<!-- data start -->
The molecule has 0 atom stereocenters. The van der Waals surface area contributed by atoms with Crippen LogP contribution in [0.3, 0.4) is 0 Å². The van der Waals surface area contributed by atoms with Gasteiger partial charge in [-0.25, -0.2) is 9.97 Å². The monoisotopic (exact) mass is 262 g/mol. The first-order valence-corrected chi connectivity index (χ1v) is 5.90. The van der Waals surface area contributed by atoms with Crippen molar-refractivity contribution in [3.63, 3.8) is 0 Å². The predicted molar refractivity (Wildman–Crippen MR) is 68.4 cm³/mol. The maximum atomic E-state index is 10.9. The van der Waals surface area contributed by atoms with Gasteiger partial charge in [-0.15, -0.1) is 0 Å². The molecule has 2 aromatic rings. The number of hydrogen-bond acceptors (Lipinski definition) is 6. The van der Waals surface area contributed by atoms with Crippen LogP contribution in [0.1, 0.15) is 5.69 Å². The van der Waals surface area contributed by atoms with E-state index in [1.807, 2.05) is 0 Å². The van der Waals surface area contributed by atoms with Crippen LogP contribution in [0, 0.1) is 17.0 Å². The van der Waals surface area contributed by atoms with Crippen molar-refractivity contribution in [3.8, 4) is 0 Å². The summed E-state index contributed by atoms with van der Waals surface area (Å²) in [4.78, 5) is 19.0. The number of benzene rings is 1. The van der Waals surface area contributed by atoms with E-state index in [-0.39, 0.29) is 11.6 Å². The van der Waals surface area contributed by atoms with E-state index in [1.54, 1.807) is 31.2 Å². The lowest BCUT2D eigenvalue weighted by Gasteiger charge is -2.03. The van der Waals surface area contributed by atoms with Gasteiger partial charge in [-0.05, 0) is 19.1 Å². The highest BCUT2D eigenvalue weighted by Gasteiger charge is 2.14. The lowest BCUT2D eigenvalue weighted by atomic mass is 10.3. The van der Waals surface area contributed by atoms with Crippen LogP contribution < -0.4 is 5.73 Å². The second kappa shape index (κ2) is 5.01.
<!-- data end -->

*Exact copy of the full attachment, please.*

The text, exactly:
The molecule has 0 atom stereocenters. The van der Waals surface area contributed by atoms with Crippen LogP contribution in [0.3, 0.4) is 0 Å². The van der Waals surface area contributed by atoms with Gasteiger partial charge in [-0.25, -0.2) is 9.97 Å². The monoisotopic (exact) mass is 262 g/mol. The first-order valence-corrected chi connectivity index (χ1v) is 5.90. The van der Waals surface area contributed by atoms with Crippen molar-refractivity contribution in [3.63, 3.8) is 0 Å². The predicted molar refractivity (Wildman–Crippen MR) is 68.4 cm³/mol. The maximum atomic E-state index is 10.9. The van der Waals surface area contributed by atoms with Gasteiger partial charge in [-0.15, -0.1) is 0 Å². The molecule has 2 aromatic rings. The number of hydrogen-bond acceptors (Lipinski definition) is 6. The van der Waals surface area contributed by atoms with Crippen LogP contribution in [0.1, 0.15) is 5.69 Å². The van der Waals surface area contributed by atoms with E-state index in [1.807, 2.05) is 0 Å². The van der Waals surface area contributed by atoms with Crippen LogP contribution in [0, 0.1) is 17.0 Å². The van der Waals surface area contributed by atoms with Crippen molar-refractivity contribution in [3.8, 4) is 0 Å². The summed E-state index contributed by atoms with van der Waals surface area (Å²) in [4.78, 5) is 19.0. The number of benzene rings is 1. The van der Waals surface area contributed by atoms with E-state index in [-0.39, 0.29) is 11.6 Å². The van der Waals surface area contributed by atoms with E-state index in [1.54, 1.807) is 31.2 Å². The lowest BCUT2D eigenvalue weighted by Gasteiger charge is -2.03. The van der Waals surface area contributed by atoms with Gasteiger partial charge in [-0.05, 0) is 19.1 Å². The highest BCUT2D eigenvalue weighted by Gasteiger charge is 2.14. The lowest BCUT2D eigenvalue weighted by atomic mass is 10.3. The van der Waals surface area contributed by atoms with Crippen LogP contribution < -0.4 is 5.73 Å². The second kappa shape index (κ2) is 5.01.